Wednesday, January 18, 2012

On the 18th Day, the Interwebs Rose Up and Congress Woke Up

I have never understood Twitter.

Wait, no, that's not precisely accurate. I've never understood the allure of Twitter.

I've had a Twitter account for a couple of years now but, if you look at my @janeymcjanerson stats, you'll see I haven't been a particularly prolific user of the medium. In fact, I'll go months without logging in at all. I'll forget who I'm following and why I'm following them and then, once I do log back in, have to figure out who all these people are again.

Why don't I use it?

For one, I'm obsessive.

I have this weird thing about going back and reading all the tweets people have made since last I logged in and, even if I'm logging in once a day - which is about all I can manage - that's a daunting task. It's much more daunting than reviewing the backlog of Facebook updates. It seems to me some people have a whole lot more time on their hands than I do to tweet. Either that or they are in the position to have a smartphone glued to their hands much of the day.

Of course, it is possible I'm doing it wrong. Maybe I'm not supposed to care what other people tweet unless they mention me specifically and require a response. If I could embrace that philosophy, the whole experience might be different for me. But then, why am I following anyone if I don't care what they have to say? That seems rather silly, in my opinion.

Mostly though, I don't like Twitter because this constant stream of chattering voices mimics what I live with in my anxious head a good portion of the time, adds to the cacophony, until I literally cannot hear myself think. It's like...Facebook on speed and speed stinks.

However, today something happened and I found myself interested, fascinated, turned on by this medium I'd largely ignored.

What was it?

The PIPA (Protect IP Act) / SOPA (Stop Online Piracy Act) blackout protest happened.

If you live under a rock and still, after today, don't know what those are, CNET has an excellent article giving you the FAQs on how these two pieces of legislation would impact you.

Now, I've been aware of the PIPA/SOPA controversy for some time and, because I have excellent friends, they all knew about it too so there wasn't a whole lot of spreading-the-word I could participate in because my range isn't particularly far-reaching.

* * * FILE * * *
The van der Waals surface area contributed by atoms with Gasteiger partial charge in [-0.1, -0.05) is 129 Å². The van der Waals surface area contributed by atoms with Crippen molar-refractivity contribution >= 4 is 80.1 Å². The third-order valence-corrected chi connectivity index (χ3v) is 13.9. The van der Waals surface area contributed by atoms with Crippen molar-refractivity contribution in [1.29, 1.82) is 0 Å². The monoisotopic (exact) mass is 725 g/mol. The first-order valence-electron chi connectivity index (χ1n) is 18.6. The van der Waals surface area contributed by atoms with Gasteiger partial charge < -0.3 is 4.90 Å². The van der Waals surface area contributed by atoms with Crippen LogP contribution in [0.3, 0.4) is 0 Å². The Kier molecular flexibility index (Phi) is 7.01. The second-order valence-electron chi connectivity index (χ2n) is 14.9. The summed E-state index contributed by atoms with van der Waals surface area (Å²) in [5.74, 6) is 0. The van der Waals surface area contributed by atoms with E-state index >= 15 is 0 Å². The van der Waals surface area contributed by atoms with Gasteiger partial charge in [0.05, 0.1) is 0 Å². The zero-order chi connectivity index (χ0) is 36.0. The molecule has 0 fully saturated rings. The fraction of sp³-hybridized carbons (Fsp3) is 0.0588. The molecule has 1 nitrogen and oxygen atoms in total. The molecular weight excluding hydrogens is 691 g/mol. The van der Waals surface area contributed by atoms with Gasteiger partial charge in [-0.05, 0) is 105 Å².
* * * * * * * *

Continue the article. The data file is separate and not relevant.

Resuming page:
When my friend, Foolish Boy, called my attention to the fact that Reddit had signed up to protest by going dark for a day, I was thrilled! Reddit has a much much larger reach than this little carved-out space on the internet I call home. When Boing Boing and the Wikipedia signed on to protest, I knew this was going to be huge. HUGE!

These are sites that get more views per day than the NY Times and all major television news outlet get combined (I'm making that up. I have no idea if that's true. But I like to imagine it's true so we'll assume it is, OK?). These are sites that are important to people. They aren't necessarily conducive to productivity but they sure are fun! And fun is what we like. Fun is what many people are looking for when they surf the net. Fun is what motivates us in our trivial pursuits.

Do you want to know what a lot of people find un-fun? Congress. Government. Politics. News...

Until it kicks them in the shins with steel-toed boots.

Today, the American people got a collective kick to the shins and many people, blissfully ignorant up until now, woke up and said, "OW! What did you do THAT for?!"

Want to know how I know that?

Twitter.

TC pointed me in the direction of a Twitter account user - @herpderpedia - who was systematically combing the Twitterverse and re-tweeting all the "WTF, Wiki?!", "WTF, Congress?!", "WTF, broken interwebz?!" tweets (s)he could find.

There are a lot of them.

And, even though I was a little discouraged many of these tweeters were asking to have it explained to them without seeking out the eleventy-billion articles already written to explain what was happening, even though I was a little disgusted when some were calling it SOAP and SOFA *sheesh*, I was mostly just whole-heartily glad they were asking for the information.

Knowledge is power.

It's just too bad there seems to be no way to take a favorite toy away from enough people to get them to see what rights they've been stripped of by the continuation of the USA Patriot Act (hee hee that link is to the wiki article and the wiki's still blacked out so you won't be able to read about the Patriot Act for now).